Pain for now, but Britain will emerge stronger

The union flag flies over the Houses of Parliament in Westminster, in central London.
The union flag flies over the Houses of Parliament in Westminster, in central London. PHOTO: REUTERS

I congratulate the people of the United Kingdom on their decision to leave the European Union.

I lived in both Aberdeen, Scotland, and Great Yarmouth, England, in the 1970s before moving to Singapore in 1980 and settling here, and I found the people there the most friendly and hard-working people you will meet anywhere; the wonderful British sense of humour is legendary.

The roads, towns and living quarters there appeared a bit crammed and crowded, compared with conditions on the European continent. I hate to think what they would be like today; there is just not that much free space on the British Isles.

Before the referendum, the British people were advised by the two major political parties, and virtually everyone else in authority, to remain in the EU.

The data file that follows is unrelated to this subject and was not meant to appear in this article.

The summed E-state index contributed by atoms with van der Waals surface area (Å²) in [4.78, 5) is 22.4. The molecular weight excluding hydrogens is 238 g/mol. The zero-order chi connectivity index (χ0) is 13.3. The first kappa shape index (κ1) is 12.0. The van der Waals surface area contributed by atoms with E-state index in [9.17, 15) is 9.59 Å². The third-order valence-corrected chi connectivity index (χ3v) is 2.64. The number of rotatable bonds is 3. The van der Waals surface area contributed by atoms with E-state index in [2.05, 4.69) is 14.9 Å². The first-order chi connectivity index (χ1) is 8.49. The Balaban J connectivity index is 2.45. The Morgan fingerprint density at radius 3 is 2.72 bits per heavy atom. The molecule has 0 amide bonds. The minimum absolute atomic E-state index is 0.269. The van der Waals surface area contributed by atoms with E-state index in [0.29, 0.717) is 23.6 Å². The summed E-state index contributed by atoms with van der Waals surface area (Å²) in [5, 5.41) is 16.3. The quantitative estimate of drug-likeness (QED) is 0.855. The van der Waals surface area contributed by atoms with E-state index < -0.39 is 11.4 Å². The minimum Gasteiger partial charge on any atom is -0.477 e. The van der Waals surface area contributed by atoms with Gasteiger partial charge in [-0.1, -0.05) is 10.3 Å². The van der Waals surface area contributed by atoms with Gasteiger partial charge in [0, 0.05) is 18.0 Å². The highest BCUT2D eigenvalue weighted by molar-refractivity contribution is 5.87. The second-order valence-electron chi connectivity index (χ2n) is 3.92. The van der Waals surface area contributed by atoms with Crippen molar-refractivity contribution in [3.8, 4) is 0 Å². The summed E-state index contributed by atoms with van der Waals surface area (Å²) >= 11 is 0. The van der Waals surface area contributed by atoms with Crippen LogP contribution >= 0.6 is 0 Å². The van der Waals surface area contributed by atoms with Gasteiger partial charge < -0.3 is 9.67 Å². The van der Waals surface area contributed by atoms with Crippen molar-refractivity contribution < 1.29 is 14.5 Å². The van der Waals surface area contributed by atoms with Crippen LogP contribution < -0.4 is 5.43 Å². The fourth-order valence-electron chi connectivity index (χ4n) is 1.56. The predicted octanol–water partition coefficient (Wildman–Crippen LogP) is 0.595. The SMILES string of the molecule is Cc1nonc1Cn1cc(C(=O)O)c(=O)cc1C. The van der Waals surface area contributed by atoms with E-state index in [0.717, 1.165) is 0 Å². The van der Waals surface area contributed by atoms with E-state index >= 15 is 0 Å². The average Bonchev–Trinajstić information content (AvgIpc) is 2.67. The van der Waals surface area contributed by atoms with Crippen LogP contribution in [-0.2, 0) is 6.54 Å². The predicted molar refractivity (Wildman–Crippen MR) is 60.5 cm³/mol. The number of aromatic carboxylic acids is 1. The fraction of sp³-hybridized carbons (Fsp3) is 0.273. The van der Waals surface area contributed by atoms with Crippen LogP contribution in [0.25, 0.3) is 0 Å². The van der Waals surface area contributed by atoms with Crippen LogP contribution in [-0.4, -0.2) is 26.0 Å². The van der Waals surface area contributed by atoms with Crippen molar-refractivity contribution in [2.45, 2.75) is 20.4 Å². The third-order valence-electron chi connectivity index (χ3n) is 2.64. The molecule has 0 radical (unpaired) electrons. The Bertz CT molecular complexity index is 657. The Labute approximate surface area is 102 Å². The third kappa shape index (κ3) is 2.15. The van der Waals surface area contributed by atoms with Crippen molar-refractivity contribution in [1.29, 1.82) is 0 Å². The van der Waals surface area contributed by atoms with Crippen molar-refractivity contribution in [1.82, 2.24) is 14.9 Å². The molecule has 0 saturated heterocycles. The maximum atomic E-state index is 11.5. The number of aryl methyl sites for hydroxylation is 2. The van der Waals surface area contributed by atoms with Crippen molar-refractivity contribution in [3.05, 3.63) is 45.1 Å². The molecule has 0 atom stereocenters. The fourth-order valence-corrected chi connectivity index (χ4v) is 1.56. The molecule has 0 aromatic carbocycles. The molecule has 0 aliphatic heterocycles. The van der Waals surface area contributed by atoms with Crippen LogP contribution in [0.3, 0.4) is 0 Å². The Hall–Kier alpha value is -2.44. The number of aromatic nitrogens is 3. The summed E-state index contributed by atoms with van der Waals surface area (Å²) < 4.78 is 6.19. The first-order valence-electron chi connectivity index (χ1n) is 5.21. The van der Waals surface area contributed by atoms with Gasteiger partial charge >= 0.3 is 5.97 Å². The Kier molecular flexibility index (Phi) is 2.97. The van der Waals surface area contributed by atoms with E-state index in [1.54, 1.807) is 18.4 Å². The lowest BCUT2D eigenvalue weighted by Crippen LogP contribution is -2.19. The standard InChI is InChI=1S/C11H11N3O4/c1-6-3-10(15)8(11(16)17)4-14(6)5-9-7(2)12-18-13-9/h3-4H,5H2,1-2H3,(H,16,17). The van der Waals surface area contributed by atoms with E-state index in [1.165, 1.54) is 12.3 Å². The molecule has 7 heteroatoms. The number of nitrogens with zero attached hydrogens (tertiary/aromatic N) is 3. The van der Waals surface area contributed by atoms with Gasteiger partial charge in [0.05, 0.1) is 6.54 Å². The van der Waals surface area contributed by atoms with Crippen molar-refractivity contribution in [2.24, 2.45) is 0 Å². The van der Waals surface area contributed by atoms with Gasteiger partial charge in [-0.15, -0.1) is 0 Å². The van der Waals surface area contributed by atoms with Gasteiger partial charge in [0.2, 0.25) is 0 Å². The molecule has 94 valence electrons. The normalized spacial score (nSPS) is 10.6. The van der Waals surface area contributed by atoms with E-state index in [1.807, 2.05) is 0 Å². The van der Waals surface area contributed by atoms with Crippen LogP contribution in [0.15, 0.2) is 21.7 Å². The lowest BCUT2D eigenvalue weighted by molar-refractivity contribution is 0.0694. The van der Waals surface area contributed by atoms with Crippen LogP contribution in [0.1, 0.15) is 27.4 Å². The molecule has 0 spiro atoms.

Even world leaders and foreign financial tycoons tried to influence the outcome.

It is a testimony to the character of the people that they bravely chose to do the right thing.

Now, the UK has to go through a period of adjustment, just like Singapore had to after the somewhat traumatic break-up with Malaysia in 1965.

In the long run, Britain will be stronger outside the union, just like Singapore turned out to be.

It will be free to govern as it wishes, and trade and cooperate with anyone it wants to, without the stifling and expensive bureaucracy of the European Union.

Imagine Singapore within a monetary and political union with other Asean states; it simply wouldn't work, and it doesn't work in Europe - each country is too different.

It is this diversity in cultures and languages that makes civilisation interesting and gives meaning to communities.

British Prime Minister David Cameron gave an amazing speech outside 10, Downing Street last Friday, and again in the House of Commons on Monday.

He was firm, dignified and resolute in defeat.

He will go down in history as a real world-class statesman who gave the UK its independence and its future back.

Politics is a fine balance between leading with radical new ideas, as well as listening to people's desires without falling into appeasing and populist sentiments.

Mr Cameron managed that, and he will be sadly missed from the European scene when he leaves office.

The other EU countries must learn from him and reform quickly to get their finances in balance and secure their borders.

Morten Strange

A version of this article appeared in the print edition of The Straits Times on June 29, 2016, with the headline 'Pain for now, but Britain will emerge stronger'. Print Edition | Subscribe